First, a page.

FCC Clears The Air With Wi-Fi Software Updates

A few months ago, the Internet resounded with news that the FCC would ban open source router firmware. This threat came from proposed rules to devices operating in the U-NII bands – 5GHz WiFi, basically. These rules would have required all devices operating in this band to prevent modification to the radio inside these devices. Thanks to the highly integrated architecture of these devices, Systems-on-Chips, and other cost cutting measures from router manufacturers, the fear was these regulations would ultimately prevent modifications to these devices. It’s a legitimate argument, and a number of the keepers of the Open Source flame aired their concerns on the matter.

Now, the FCC has decided to clear the air on firmware upgrades to wireless routers. There was a fair bit of confusion in the original document, given the wording, “how [its] device is protected from ‘flashing’ and the installation of third-party firmware such as DD-WRT.” This appeared to mandate wholesale blocking of Open Source firmware on devices, with no suggestion as to how manufacturers would accomplish this impossible task.

[Julias Knapp], chief of the FCC’s Office of Engineering and Technology has since clarified the Commission’s position. In response to the deluge of comments to the FCC’s Notice of Proposed Rulemaking, the phrase, ‘protected from flashing… Open Source firmware” has been removed from the upcoming regulation. There’s new, narrow wording (PDF) in this version that better completes the Commission’s goal of stopping overpowered radios without encroching on the Open Source firmware scene. The people spoke, and the FCC listened — democracy at work.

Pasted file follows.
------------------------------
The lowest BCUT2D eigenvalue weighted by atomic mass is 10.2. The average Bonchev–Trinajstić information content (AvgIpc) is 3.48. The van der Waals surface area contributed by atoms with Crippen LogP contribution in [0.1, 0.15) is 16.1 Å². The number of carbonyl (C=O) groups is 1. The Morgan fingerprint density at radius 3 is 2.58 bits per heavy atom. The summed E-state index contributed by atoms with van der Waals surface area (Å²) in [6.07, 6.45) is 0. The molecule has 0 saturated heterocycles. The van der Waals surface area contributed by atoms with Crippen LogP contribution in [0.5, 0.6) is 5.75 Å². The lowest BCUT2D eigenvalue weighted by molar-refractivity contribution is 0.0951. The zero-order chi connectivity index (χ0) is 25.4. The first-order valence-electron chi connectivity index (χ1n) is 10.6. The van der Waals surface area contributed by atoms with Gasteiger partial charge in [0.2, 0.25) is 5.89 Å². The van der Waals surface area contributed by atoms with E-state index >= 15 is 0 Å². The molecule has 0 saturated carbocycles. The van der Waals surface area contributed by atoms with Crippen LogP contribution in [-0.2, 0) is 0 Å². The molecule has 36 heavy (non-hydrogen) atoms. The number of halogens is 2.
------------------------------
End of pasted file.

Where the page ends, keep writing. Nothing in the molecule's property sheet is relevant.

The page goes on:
Retro Time Tech: [Fran] and Pocket Watches

Whether you own a pocket watch, want to own one, or just plain think they’re cool, [Fran’s] video on setting and regulating pocket watches provides a comprehensive overview on these beautiful works of mechanical art. After addressing the advantages and disadvantages between stem, lever, and key set watches, [Fran] cracks open her 1928 Illinois to reveal the internals and to demonstrate how to adjust the regulator.

Though she doesn’t dive into a full teardown, there’s plenty of identification and explanation of parts along the way. To slow her watch down a tad, [Fran] needed to turn a very tiny set screw about a quarter of a turn counterclockwise, slowing down the period: an adjustment that requires a fine jewelers screwdriver, a delicate touch, and a lot of patience. Results aren’t immediately discernible, either. It takes a day or two to observe whether the watch now keeps accurate time.

Stick around for the video after the jump, which also includes an in-depth look at a 1904 Elgin watch, its regulator and other key components.

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